IR35 rules continue to complicate workers

Thursday 11 May 2017

The complexity of IR35 rules has left many self-employed professionals confused over what legislation applies to them. 

According to PRISM, the trade body for umbrella companies, there have been “at least a dozen” examples where HMRC officials wrongfully told contractors they were the entitled to particular expenses.

Crawford Temple, PRISM chief executive, suggested that the tax system was too complicated and many government officials were even encountering issues working out how the rules applied to people. 

Mr Temple explained: “This is the most recent change to the tax legislation affecting contractors and the mistakes being made by HMRC are causing confusion and further tensions across the market.

“This is more evidence, if any were needed, that the whole system of tax and employment legislation is too complicated for people to understand.”

In order to help self-employed professionals understand how IR35 applies to them, it is important to consult freelancer and contractor accountants, who can assess individual circumstances and provide specialist advice.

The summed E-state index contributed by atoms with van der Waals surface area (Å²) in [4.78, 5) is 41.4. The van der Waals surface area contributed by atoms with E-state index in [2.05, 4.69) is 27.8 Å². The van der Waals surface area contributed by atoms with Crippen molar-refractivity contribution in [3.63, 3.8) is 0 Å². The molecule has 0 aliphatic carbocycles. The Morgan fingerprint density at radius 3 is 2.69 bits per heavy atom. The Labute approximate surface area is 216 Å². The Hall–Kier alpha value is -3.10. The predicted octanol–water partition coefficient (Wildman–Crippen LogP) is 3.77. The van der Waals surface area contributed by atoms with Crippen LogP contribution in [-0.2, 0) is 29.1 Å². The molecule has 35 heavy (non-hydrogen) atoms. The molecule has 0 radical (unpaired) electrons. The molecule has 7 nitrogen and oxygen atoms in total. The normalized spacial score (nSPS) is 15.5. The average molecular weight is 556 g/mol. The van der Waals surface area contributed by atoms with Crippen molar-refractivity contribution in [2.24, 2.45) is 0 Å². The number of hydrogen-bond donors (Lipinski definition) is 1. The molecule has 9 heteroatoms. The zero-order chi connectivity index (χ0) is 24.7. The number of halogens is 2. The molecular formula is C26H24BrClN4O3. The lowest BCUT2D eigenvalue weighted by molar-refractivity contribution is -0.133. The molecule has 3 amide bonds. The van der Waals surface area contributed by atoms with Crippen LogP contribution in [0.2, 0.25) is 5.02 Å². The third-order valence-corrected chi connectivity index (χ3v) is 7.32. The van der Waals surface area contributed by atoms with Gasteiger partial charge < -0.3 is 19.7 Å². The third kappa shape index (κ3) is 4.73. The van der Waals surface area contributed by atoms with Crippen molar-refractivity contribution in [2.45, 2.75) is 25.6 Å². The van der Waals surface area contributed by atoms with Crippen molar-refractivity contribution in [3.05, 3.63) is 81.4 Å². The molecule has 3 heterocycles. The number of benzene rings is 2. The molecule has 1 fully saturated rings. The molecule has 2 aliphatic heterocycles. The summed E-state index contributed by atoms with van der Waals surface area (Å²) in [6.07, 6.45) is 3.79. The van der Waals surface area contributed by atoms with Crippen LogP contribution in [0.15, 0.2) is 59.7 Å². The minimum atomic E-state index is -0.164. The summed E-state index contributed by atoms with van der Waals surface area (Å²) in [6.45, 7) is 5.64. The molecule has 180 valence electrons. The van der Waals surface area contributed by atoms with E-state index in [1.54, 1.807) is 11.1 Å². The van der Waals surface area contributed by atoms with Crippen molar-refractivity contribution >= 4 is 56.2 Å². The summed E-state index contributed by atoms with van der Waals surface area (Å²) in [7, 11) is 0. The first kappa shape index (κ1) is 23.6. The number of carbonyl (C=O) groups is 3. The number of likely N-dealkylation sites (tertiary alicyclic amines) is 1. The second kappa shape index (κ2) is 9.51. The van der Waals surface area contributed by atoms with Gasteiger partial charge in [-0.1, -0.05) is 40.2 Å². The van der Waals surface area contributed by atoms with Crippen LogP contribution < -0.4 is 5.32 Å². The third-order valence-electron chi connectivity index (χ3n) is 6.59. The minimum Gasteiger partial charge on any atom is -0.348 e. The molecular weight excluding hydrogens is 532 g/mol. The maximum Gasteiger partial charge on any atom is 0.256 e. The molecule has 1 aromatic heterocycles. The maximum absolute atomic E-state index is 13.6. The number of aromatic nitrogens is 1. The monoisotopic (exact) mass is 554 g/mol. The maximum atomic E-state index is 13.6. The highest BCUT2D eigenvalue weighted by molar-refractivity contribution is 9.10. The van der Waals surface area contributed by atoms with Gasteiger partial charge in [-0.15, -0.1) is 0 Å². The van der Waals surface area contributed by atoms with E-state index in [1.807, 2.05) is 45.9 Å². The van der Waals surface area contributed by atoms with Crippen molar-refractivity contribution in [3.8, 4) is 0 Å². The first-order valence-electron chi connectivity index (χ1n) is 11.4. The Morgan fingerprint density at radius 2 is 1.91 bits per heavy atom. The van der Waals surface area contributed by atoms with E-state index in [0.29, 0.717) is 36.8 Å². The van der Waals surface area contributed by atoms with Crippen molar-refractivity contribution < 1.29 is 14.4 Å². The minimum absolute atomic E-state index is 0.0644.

Even those who are completely new to the sector can benefit greatly from these specialists, who can help people to establish themselves and attract new clients. 

The Freelancer and Contractor Services Association (FCSA) explained that HMRC’s software is stopping freelancer and contractors who work through Personal Service Companies (PSCs) from submitting an online tax return. 

FCSA believes that HMRC’s software cannot compute how the dividend tax allowance influences other tax allowances, which is causing significant errors and making it harder for freelancers to work out their take-home pay. 

It is important that all self-employed professionals keep track of all their tax payments, or they could find themselves facing unexpected extra costs. By keeping printed copies of all invoices, you have evidence of payments and can challenge any mistakes. 

Julia Kermode, FCSA’s chief executive, said: “Once again the UK’s smallest businesses are being hindered and it appears that HMRC has no intention of resolving the software issue. 

“It is wholly unfair that individuals and their accountants will have to pick up the cost of this as HMRC’s failure will lead to an increased amount of admin, time, inconvenience and ultimately cost.”

Ms Kermode believes incorrect calculations from HMRC will lead to more fallout in the future. 

She described the situation as a “shambles”, speculating that the government’s inability to fix the issue could be as a result of the lack of capable contractors. 


By Victoria McDonnell

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